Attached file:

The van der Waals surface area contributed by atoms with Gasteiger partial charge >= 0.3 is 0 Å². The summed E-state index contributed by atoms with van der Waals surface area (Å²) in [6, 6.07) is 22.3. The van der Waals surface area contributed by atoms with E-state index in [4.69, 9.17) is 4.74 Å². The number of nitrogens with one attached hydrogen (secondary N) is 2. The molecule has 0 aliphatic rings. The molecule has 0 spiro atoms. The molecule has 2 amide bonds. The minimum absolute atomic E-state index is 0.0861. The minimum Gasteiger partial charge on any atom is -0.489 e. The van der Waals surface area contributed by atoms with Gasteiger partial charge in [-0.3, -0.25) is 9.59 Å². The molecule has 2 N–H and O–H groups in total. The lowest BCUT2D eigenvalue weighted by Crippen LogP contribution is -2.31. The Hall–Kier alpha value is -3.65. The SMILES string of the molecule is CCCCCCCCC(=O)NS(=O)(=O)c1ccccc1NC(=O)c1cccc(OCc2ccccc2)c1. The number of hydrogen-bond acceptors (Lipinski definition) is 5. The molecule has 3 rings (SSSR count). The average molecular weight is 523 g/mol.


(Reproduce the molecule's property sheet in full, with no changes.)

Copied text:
The van der Waals surface area contributed by atoms with Gasteiger partial charge >= 0.3 is 0 Å². The summed E-state index contributed by atoms with van der Waals surface area (Å²) in [6, 6.07) is 22.3. The van der Waals surface area contributed by atoms with E-state index in [4.69, 9.17) is 4.74 Å². The number of nitrogens with one attached hydrogen (secondary N) is 2. The molecule has 0 aliphatic rings. The molecule has 0 spiro atoms. The molecule has 2 amide bonds. The minimum absolute atomic E-state index is 0.0861. The minimum Gasteiger partial charge on any atom is -0.489 e. The van der Waals surface area contributed by atoms with Gasteiger partial charge in [-0.3, -0.25) is 9.59 Å². The molecule has 2 N–H and O–H groups in total. The lowest BCUT2D eigenvalue weighted by Crippen LogP contribution is -2.31. The Hall–Kier alpha value is -3.65. The SMILES string of the molecule is CCCCCCCCC(=O)NS(=O)(=O)c1ccccc1NC(=O)c1cccc(OCc2ccccc2)c1. The number of hydrogen-bond acceptors (Lipinski definition) is 5. The molecule has 3 rings (SSSR count). The average molecular weight is 523 g/mol.